# Circuit Theory/Convolution Integral/Examples/example49/VL

Given that the source voltage is (2t-3t^{2}), find voltage across the resistor.

This is the V_{L} solution.

Outline:

## Contents

### Transfer Function[edit]

simplify(s/(4 + s + 1/(0.25*s)))

### Homogeneous Solution[edit]

solve(s^2 + 4.0*s + 4.0,s)

There are two equal roots at s = -2, so the solution has the form:

### Particular Solution[edit]

After a long time attached to a unit step function source, the inductor has shorted and the capacitor has opened. All the drop is across the capacitor.

This also means that C_{1} has to be zero.

### Initial Conditions[edit]

So far the full equation is:

Initial voltage is all across the inductor.

At this point will have to do integral .. to get to the current. There is no other way to use the known initial conditions: current (initially zero), and V_{C} (initially zero). Will have to introduce integration constant and then evaluate that. More chance of mistakes, more complex, so start over with something else.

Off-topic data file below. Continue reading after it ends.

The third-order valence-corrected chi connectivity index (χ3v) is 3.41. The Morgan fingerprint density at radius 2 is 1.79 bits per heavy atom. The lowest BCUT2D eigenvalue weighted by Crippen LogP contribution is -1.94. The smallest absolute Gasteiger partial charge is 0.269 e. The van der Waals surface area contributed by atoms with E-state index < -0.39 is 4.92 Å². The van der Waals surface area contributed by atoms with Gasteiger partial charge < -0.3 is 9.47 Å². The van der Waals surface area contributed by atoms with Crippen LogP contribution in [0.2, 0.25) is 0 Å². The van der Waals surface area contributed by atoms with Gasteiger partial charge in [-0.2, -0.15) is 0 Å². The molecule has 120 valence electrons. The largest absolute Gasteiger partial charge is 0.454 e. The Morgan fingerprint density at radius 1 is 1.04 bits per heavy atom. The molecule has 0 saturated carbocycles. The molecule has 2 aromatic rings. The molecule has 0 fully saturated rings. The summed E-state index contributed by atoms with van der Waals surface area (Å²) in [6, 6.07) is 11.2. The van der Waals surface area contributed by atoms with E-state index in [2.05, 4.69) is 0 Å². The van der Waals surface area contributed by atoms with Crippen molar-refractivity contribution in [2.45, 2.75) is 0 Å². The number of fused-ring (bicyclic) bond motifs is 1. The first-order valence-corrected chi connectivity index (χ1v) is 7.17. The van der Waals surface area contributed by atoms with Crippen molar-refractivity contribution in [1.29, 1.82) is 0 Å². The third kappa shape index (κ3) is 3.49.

f := (exp(-2*x) - B*x*exp(-2*x)); S :=int(f,x=0..t)

Ok so C_{1} is zero. Now need to find B. Find B by doing another integral to get V_{C}:

f := (4*(B*(exp(-2*x)*(2*x+1)/4 -1/4) - exp(-2*x)/2 + 1/2)); S :=int(f,x=0..t)

Still doesn't help us find B. Guess B = 2 since (2t-Bt) has to equal zero if V_{C} is going to converge on 1. Then see if V_{C}(∞) = 1:

At t = ∞ what is the 2te^{-2t} term's value?

limit(B*t*exp(-t),t = infinity)

Mupad says 0.

Yes! B = 2 works ... looks like the only thing that works .... So:

simplify(2*(exp(-2*t)(2*t+1)/4-1/4) - exp(-2*t)/2 + 1/2)

This means that V_{R} is:

### Impulse Solution[edit]

Taking the derivative of the above get:

### Convolution Integral[edit]

f := (4*exp(-2*(t-x)) - 8*(t-x)exp(-2*(t-x)))*(2*x-3*x^2); S :=int(f,x=0..t)

There will not be any constant since again, V_R(t) = 0 after a long time ... and the capacitor opens.